This week’s Rocksmith DLC was a collection of classical music arranged for guitars / bass / drums; I wasn’t sure what I’d think about it in advance, but I gave it a try yesterday and it was a lot of fun! I was worried that it would be over the top, trying to turn classical music into rock; but Ride of the Valkyries was the only piece that went particularly far in that direction and, honestly, I can’t blame them for that particular choice.

So the arrangements turned out to be pleasant to listen to; and, musically, they were interestingly different from the norm for songs in that game. A lot of the game’s music consists of chords and ostentatious guitar solos; I don’t particularly like the latter, and while I like the former fine, sometimes I want a change of pace. In contrast, the songs in this pack were a mixture of much less ostentatious melodic bits (except, of course, for Ride of the Valkyries) and arpeggiated sections that changed chords fairly frequently. So: the songs were fun to play, and I’ll probably keep on working on them.

The one exception was the Little Fugue. The arrangement was fine (or at least fine-ish, there were a few rock touches that I didn’t appreciate), but the performance was super heavy and plodding. But, in its weird way, that actually ended up being good for me, too: I know what I want that piece to sound like, and it wasn’t going to sound that way unless I went out of my way to make it so. So that gave me something to strive for that other songs in the pack didn’t.

Or, indeed, that other songs in the game don’t. Because this points at something I hadn’t really realized about Rocksmith: just how little I’d been working on my approach to songs. I try to make my playing sound good, not just get the notes right, but basically all the other songs available to me already sound good: they’re chosen because they’re great songs in their iconic performances! So the lead guitar track in the song is going to be great to listen to; and that in turn covers up a lot of flaws in my performance. Whereas the versions in this pack are arrangements of songs that have been recorded thousands of other times, and where this arrangement, just by the nature of the instrumentation, is not going to sound particularly canonical. That leaves a lot more room for me to think about the arrangements, and whether I want to play like that; sometimes the answer is yes (the arrangement of Rondo Alla Turca is charming, albeit with a way too straightforward beat), and sometimes the answer is no.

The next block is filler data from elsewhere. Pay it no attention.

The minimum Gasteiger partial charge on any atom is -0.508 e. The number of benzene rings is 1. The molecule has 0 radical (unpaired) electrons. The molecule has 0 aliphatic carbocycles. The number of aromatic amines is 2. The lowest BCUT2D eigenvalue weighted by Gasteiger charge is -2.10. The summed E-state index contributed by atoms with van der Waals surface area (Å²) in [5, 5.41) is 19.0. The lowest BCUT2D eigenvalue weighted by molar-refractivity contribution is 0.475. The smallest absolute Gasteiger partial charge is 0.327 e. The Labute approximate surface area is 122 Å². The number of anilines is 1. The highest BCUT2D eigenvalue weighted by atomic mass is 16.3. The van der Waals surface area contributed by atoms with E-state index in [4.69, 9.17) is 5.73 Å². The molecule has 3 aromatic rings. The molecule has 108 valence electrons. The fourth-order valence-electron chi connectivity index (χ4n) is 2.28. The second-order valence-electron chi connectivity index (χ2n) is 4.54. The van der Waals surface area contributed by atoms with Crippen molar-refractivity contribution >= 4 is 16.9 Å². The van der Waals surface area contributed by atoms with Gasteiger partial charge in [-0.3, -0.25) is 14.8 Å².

This also reinforces something I’d been aware of for a while: it’s time for me to significantly dial back on playing random songs the game throws at me, and to get back to focusing on improving a handful of songs. Playing random songs helped me a lot for years, but I’ve long since reached the limits of the game’s current recommendation engine (which really is not very good, I hope they focus on that for the next iteration). And even if the engine were better, it’s still time for me to focus on musicality more: it’s time for me to try to do a good job playing real songs instead of a so-so job playing stripped down versions of songs.

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